Meanwhile, Ferg continued muttering while he scraped and re-scraped the griddle. The ham was long gone, and he was about to run out of pancake mix. Maybe I can water it down…and serve meals on paper plates. He muttered some more, sighed, and then re-focused on his griddle tasks. Maybe turkey hot dogs would serve as the side meat for pancakes.
Ferguson flinched, jerked out of his thoughts, as the bell over the entry door chimed its welcome. More hungry and soul-empty folks have entered his diner. He watched them shuffle in, hang-dog and forlorn, cramping the small space even further.
This day might never end.
The eggs were already gone and not likely to be re-supplied soon. Farm fresh can’t arrive when the chicken farms are leveled, the chickens all fried on their roosts. Besides, them roads was burnin’. Melting tires, the talk radio commentators said.
He reached up and turned off his hearing aids. He could take in no more bad news. He don’t need reasons to feed people. He don’t want to know the cause.
Damn the cost.
None of these folks would be tendered a bill. There’d be no cash register rings today. Not for a long while. Folks needed to eat. Some might be bedding down in the booths tonight. Or in their cars in the parking lot. Some in the relative luxury of their motor homes.
The lot was nearly full when he’d arrived at the diner this morning. It’s lore that the way to know if a restaurant’s any good is to count the cars parked in the lot. Or to note a cop’s presence. None here today. Most of the small town’s police force volunteered for the fire crew. The lone hook-and-ladder had rolled out about 2:00 a.m.
Ferguson knew because his wife took the robocall from the fire chief and jumped out of bed, rocking the springs. He eased up an eyelid to sight the bedside clock and re-settled to sleep a few precious more hours. At 6:00 a.m. he awoke to the true alarm, dressed and trudged out to start the pancakes, his ritual of respect for the brave firefighters and what he could do for his wife.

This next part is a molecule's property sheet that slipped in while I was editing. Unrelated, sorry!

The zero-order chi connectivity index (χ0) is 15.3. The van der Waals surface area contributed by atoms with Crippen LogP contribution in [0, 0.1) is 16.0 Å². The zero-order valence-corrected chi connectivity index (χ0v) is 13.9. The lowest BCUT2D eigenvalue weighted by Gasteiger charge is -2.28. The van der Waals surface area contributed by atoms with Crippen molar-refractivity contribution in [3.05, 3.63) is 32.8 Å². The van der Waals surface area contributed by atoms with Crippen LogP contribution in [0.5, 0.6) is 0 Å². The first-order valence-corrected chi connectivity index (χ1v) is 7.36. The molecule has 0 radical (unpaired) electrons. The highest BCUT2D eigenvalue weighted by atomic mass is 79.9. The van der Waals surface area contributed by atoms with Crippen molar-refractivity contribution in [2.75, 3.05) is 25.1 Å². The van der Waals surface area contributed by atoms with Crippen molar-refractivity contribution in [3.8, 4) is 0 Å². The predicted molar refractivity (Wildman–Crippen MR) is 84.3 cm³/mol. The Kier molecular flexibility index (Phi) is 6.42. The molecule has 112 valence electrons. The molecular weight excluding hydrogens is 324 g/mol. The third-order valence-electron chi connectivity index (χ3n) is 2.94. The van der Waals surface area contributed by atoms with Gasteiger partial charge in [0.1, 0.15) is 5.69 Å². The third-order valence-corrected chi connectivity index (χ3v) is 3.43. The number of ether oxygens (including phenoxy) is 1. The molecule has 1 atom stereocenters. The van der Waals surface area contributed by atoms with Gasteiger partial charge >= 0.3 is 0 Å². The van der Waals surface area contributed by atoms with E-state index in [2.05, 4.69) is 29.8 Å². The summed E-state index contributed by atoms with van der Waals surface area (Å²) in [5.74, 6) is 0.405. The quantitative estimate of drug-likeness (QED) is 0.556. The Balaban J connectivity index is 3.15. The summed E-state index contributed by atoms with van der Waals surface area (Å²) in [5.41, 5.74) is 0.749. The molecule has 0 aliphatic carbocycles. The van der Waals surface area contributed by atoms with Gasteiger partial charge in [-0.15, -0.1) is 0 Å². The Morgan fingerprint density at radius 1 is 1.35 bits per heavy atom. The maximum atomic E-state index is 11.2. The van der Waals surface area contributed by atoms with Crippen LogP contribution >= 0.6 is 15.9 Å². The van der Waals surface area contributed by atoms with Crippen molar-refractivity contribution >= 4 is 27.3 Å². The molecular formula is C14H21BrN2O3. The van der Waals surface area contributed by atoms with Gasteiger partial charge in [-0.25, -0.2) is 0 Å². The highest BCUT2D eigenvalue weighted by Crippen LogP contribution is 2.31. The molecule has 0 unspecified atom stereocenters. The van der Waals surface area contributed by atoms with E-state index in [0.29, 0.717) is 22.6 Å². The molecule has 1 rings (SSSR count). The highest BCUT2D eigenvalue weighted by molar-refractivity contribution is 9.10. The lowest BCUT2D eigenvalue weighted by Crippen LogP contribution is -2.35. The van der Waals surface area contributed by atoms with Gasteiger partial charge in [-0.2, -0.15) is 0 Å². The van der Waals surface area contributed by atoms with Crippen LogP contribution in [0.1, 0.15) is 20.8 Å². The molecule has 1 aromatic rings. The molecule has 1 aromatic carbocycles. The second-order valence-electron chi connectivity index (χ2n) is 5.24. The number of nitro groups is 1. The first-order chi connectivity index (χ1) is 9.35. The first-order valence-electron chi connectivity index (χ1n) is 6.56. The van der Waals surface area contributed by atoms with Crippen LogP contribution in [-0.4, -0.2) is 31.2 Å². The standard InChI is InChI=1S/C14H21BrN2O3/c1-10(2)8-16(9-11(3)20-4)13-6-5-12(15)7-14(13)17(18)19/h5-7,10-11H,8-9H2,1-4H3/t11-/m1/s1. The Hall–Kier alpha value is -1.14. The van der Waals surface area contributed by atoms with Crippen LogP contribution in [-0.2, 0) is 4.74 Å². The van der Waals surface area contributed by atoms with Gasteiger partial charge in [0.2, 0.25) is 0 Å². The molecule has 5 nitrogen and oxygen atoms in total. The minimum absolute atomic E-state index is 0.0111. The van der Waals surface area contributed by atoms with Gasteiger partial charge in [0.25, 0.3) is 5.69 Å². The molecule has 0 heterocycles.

Tributes to love, honor, and serve.
Ferg had skipped a shower and shave, deferring to the firefighters’ need for water. He’d washed and re-washed his hands all day, as he served up meal upon meal.
He winked at himself in the rearview as he backed out of their gravel driveway, glad all over again that he hadn’t paid for costly blacktop. The crunch and bumpiness courtesy of the asymmetrical potholes reminded him that he was alive, his home sheltered from the firestorm.
Goldang it! This goldang reflectin’ B.S. had caused him to burn some of the dwindling toast supply. Better snap to and cook until his hands dropped off.
Commitment. Or else we’ll die together, absent a trashed-up home per person. Ferg hung his head and said a silent prayer for the throng.
Scraping the grill complete, Ferguson refocused his mind to whipping up more pancakes and then dispensing them in perfect formation onto the grill. He’d do what he could in the here-and-now. Feed the hungry. Regard their all-around health.
He’d clean up the kitchen and take out the trash later. Ferguson chuckled—aloud this time—as he dolloped the pancakes.
Yeah, I won’t worry about buttoning up the trash against the bears’ forage this time. Them critters would be fleeing their home, likely hungry as bears, too.